SNAP Review – CDSK
[Andrew] You know how sometimes self-help guides sometimes tell you to bet on yourself? Well, it turns out there’s a trivia game that lets you do just that, and it’s great for family play. It’s called CDSK.
[Anitra] This is a SNAP review for CDSK.
The rules say you can play the “classic game” in “approximately 47 minutes” or the short game in “around 21 minutes”.
[Andrew] Let’s talk about the art in CDSK. It’s a trivia game, and it really doesn’t need art, other than indicating the spaces on the board, I guess.
[Anitra] There are four major categories of questions – we’ll talk about those in a minute – and Fanny Saulnier ran with those major categories, putting emblematic artwork on every single spot along the path on the board. There’s tons of fun designs here.
[Andrew] There’s really no significant art on the cards, though. And there’s nothing at all on the player pawns – because you have to provide those for yourself! (Yes you do!)
Mechanics – How to Play
What are the mechanics here?
So, CDSK is just an initialism. The four major categories of questions in the game are:
- C – Curious – Very precise or bizarre subjects, like Parrots, Al Capone, and Barbie dolls.
- D – Delightful – This is like movies, music, sports, and pop culture.
- S – Seasoned – Grown up stuff! Weddings, and anniversaries, and gardening, and stuff.
- K – Knowledge – Science, nature, history, geography, school stuff.
- There’s also Challenge cards and Hurry Up & Win cards.
[Andrew] On your team’s turn, a player to your left will draw a card from the same category as the space you’re on, and read out the subject.
[Anitra] We’re on D, and this says “On a scale of 1 to 10, how well do you know Christmas Movies?”
[Andrew] Your team gives a ranking of how well you know that subject, between one and ten. I’m going to go with three. Then the other person reads out the question associated with that number.
[Anitra] Three says, “What is the name of the green character who stole Christmas from the Whos in Who-ville?”
[Andrew] If your team answers correctly (like “The Grinch”), they move as many spaces as the number you chose.
[Anitra] If you answer incorrectly, you don’t move.
[Andrew] If you’re on a challenge space, you’ll be answering a Challenge card – which may have a single question with a multi-part answer or several small questions.
[Anitra] For example, how many non-Simpsons yellow characters can you name?
[Andrew] This is so much harder than you think it is!
[Anitra] Either way, you do the best you can in 45 seconds or less, then move some number of spaces, indicated on the card.
[Andrew] Once you get to the end of the path, you’re in Hurry Up & Win territory. If you can answer this question correctly, your team immediately wins the game.
[Andrew] Anitra, what did we expect from CDSK?
[Anitra] The name of the game is strange, and it doesn’t give much idea of what kinds of questions you’re going to be answering. The box looks kind of fun though.
I like the idea of using “on a scale of 1 to 10” to express your confidence in how well you know a subject.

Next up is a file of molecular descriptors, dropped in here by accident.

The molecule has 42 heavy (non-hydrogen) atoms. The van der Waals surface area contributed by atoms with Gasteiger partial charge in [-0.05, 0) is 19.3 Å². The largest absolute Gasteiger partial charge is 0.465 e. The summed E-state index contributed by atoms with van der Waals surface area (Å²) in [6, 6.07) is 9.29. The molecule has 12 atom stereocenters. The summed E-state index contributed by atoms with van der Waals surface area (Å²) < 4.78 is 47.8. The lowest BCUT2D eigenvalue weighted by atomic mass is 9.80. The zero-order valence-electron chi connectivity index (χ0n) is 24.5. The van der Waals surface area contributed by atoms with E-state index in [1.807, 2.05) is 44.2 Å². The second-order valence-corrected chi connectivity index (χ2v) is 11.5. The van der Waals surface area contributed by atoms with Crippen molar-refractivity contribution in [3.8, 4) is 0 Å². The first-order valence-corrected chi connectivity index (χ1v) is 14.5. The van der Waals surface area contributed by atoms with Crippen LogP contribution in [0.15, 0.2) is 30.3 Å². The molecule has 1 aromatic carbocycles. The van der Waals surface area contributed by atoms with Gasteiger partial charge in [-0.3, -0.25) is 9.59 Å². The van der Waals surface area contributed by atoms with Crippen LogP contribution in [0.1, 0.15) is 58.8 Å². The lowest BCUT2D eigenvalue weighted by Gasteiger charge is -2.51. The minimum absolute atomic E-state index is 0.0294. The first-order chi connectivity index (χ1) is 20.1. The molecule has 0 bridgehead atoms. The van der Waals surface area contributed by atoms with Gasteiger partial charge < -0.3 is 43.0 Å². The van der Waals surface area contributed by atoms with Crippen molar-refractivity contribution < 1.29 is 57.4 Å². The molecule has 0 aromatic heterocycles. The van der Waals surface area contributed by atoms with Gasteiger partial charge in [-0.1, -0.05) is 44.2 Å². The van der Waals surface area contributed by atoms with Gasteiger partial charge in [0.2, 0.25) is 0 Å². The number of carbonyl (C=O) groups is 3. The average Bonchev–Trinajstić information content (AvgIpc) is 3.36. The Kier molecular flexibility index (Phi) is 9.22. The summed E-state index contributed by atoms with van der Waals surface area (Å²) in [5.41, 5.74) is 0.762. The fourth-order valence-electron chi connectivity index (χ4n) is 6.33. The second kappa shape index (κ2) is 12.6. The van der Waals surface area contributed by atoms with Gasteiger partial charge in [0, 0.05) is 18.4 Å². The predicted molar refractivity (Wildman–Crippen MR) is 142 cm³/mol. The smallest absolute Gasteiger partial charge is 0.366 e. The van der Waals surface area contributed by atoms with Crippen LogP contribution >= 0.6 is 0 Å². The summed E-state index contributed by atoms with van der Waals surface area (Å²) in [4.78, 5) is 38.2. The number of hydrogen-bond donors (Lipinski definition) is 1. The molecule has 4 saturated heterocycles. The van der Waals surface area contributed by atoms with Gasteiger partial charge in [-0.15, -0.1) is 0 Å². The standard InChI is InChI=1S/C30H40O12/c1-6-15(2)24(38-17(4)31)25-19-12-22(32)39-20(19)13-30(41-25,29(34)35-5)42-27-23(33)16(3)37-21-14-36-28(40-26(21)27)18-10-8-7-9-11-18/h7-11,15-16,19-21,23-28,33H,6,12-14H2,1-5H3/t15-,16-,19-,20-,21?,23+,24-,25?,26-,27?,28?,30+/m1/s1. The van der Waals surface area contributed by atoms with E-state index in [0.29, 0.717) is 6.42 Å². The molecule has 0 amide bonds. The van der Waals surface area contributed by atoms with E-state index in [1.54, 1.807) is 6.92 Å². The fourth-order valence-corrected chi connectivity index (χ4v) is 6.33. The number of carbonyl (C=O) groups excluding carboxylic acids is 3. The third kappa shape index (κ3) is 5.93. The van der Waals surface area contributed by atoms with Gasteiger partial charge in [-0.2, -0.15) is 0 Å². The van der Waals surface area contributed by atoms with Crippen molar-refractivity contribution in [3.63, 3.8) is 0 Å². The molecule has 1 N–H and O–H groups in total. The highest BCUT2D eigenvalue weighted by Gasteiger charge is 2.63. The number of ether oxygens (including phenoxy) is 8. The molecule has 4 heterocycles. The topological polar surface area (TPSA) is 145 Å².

[Andrew] I’ve seen games like this before where you pick the difficulty of a question – We reviewed a game called CAMP a long time ago that worked kind of like this. It seemed to work well in theory for different ages playing the same game in a family, but in practice, it just wasn’t really enough.
[Anitra] So were you surprised about how it worked here?
[Andrew] Yes! Those games had a lot fewer options for difficulty and for subjects, and in this game there are so many – over 2500 questions – that it worked a lot more seamlessly. When we played, we paired a parent with a child when the kids were involved and that definitely helped.
But there were other times when, because of the way all the different subjects worked, we’d know we would get something, and we’d be like, “other people are going to know this, but I’m not, so I’m going to choose a lower number.”
[Anitra] This game makes me feel good about myself. Even when I don’t know much about a subject, questions one and two are still usually do-able. Like if it’s an NHL question it’s going to be like “What do the letters NHL stand for?” or something like that.
When I do know a lot, I can show off. The rest of the time, you can balance how confident you feel with how far you want to go on the board, and bump it up or down just a little bit. I think most people are going to stay between four and six most of the time.
[Andrew] I do think it’s weird that we have to provide our own pawns. But it kind of fits with the casual, low-key, flexible nature of this game. You just grab whatever is handy, paperclips or something, and use that to represent your team.
[Anitra] Because there aren’t pawns and things like that provided, you really could play this with any number of teams – but more than four teams means waiting a long time for your turn, so maybe make the teams a little larger instead.
[Andrew] Family trivia games have come a long way since our parents were playing Trivial Pursuit. CDSK adds a difficulty setting that changes with every question, which is cool! Plus, it’s got a wide variety, and we appreciate that it doesn’t take itself too seriously. Kind of like us.
We recommend CDSK for gatherings of family and friends, maybe as a nice post-dinner, pre-dessert activity at your holiday gathering. It’s best for teens and adults, but younger kids can certainly join on teams. We had a great time with our family.
We’re going to rate CDSK 3½ questions out of 5.
And that’s CDSK in a SNAP!
The Family Gamers received a copy of CDSK from Hachettte for this review.
This post contains affiliate links, which do not change your price, but help support The Family Gamers.
SNAP review music is Avalanche, provided courtesy of You Bred Raptors?
Number of Players: 2-16, or more (recommended 2-4 teams)
Age Range: 14+ (add kids to teams with adults)
Playtime: 20-45 minutes